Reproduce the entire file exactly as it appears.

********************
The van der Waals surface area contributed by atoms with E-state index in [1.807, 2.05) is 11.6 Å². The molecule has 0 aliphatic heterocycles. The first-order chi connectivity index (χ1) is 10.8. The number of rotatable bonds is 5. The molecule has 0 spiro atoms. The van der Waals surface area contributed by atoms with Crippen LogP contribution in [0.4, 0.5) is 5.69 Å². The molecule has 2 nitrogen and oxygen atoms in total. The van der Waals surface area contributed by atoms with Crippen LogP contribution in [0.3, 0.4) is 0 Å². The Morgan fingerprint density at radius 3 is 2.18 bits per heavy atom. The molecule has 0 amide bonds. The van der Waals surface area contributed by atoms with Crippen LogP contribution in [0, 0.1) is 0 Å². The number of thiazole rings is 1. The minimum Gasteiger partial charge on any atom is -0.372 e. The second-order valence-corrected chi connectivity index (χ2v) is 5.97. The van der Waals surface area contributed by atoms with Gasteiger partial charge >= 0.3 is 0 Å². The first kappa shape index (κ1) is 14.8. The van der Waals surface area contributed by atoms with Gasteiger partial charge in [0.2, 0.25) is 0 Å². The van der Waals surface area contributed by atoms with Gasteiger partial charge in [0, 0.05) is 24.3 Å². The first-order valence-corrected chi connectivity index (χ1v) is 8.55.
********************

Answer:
The van der Waals surface area contributed by atoms with E-state index in [1.807, 2.05) is 11.6 Å². The molecule has 0 aliphatic heterocycles. The first-order chi connectivity index (χ1) is 10.8. The number of rotatable bonds is 5. The molecule has 0 spiro atoms. The van der Waals surface area contributed by atoms with Crippen LogP contribution in [0.4, 0.5) is 5.69 Å². The molecule has 2 nitrogen and oxygen atoms in total. The van der Waals surface area contributed by atoms with Crippen LogP contribution in [0.3, 0.4) is 0 Å². The Morgan fingerprint density at radius 3 is 2.18 bits per heavy atom. The molecule has 0 amide bonds. The van der Waals surface area contributed by atoms with Crippen LogP contribution in [0, 0.1) is 0 Å². The number of thiazole rings is 1. The minimum Gasteiger partial charge on any atom is -0.372 e. The second-order valence-corrected chi connectivity index (χ2v) is 5.97. The van der Waals surface area contributed by atoms with Gasteiger partial charge >= 0.3 is 0 Å². The first kappa shape index (κ1) is 14.8. The van der Waals surface area contributed by atoms with Gasteiger partial charge in [0.2, 0.25) is 0 Å². The van der Waals surface area contributed by atoms with Gasteiger partial charge in [0, 0.05) is 24.3 Å². The first-order valence-corrected chi connectivity index (χ1v) is 8.55.